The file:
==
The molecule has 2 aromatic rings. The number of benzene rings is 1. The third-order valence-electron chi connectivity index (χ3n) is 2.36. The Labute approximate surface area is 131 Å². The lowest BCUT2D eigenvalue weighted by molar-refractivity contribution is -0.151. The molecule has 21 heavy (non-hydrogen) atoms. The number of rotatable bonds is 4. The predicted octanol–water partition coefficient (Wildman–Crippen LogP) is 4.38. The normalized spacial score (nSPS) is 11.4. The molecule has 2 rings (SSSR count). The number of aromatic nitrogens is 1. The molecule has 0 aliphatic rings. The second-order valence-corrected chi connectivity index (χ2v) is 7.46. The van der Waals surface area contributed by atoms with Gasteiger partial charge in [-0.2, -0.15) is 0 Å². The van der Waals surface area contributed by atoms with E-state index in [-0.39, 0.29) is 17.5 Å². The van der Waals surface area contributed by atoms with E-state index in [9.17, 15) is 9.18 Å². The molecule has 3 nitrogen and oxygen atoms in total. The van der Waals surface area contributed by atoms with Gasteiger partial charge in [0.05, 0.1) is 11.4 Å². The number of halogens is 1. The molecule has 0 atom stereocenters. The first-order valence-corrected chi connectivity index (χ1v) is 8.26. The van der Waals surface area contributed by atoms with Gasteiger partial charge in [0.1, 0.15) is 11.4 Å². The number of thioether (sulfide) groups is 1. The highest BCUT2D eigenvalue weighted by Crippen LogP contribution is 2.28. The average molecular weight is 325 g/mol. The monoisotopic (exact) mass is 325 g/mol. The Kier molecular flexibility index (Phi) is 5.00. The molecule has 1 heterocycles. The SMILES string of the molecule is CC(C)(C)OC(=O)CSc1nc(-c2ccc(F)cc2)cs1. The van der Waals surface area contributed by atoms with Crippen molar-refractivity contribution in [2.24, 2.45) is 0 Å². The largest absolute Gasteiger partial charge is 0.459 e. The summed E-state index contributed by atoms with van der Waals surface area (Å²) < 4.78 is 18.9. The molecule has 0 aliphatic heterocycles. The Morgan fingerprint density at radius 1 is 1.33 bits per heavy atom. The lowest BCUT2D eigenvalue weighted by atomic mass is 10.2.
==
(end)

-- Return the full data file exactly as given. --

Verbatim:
The molecule has 2 aromatic rings. The number of benzene rings is 1. The third-order valence-electron chi connectivity index (χ3n) is 2.36. The Labute approximate surface area is 131 Å². The lowest BCUT2D eigenvalue weighted by molar-refractivity contribution is -0.151. The molecule has 21 heavy (non-hydrogen) atoms. The number of rotatable bonds is 4. The predicted octanol–water partition coefficient (Wildman–Crippen LogP) is 4.38. The normalized spacial score (nSPS) is 11.4. The molecule has 2 rings (SSSR count). The number of aromatic nitrogens is 1. The molecule has 0 aliphatic rings. The second-order valence-corrected chi connectivity index (χ2v) is 7.46. The van der Waals surface area contributed by atoms with Gasteiger partial charge in [-0.2, -0.15) is 0 Å². The van der Waals surface area contributed by atoms with E-state index in [-0.39, 0.29) is 17.5 Å². The van der Waals surface area contributed by atoms with E-state index in [9.17, 15) is 9.18 Å². The molecule has 3 nitrogen and oxygen atoms in total. The van der Waals surface area contributed by atoms with Gasteiger partial charge in [0.05, 0.1) is 11.4 Å². The number of halogens is 1. The molecule has 0 atom stereocenters. The first-order valence-corrected chi connectivity index (χ1v) is 8.26. The van der Waals surface area contributed by atoms with Gasteiger partial charge in [0.1, 0.15) is 11.4 Å². The number of thioether (sulfide) groups is 1. The highest BCUT2D eigenvalue weighted by Crippen LogP contribution is 2.28. The average molecular weight is 325 g/mol. The monoisotopic (exact) mass is 325 g/mol. The Kier molecular flexibility index (Phi) is 5.00. The molecule has 1 heterocycles. The SMILES string of the molecule is CC(C)(C)OC(=O)CSc1nc(-c2ccc(F)cc2)cs1. The van der Waals surface area contributed by atoms with Crippen molar-refractivity contribution in [2.24, 2.45) is 0 Å². The largest absolute Gasteiger partial charge is 0.459 e. The summed E-state index contributed by atoms with van der Waals surface area (Å²) < 4.78 is 18.9. The molecule has 0 aliphatic heterocycles. The Morgan fingerprint density at radius 1 is 1.33 bits per heavy atom. The lowest BCUT2D eigenvalue weighted by atomic mass is 10.2.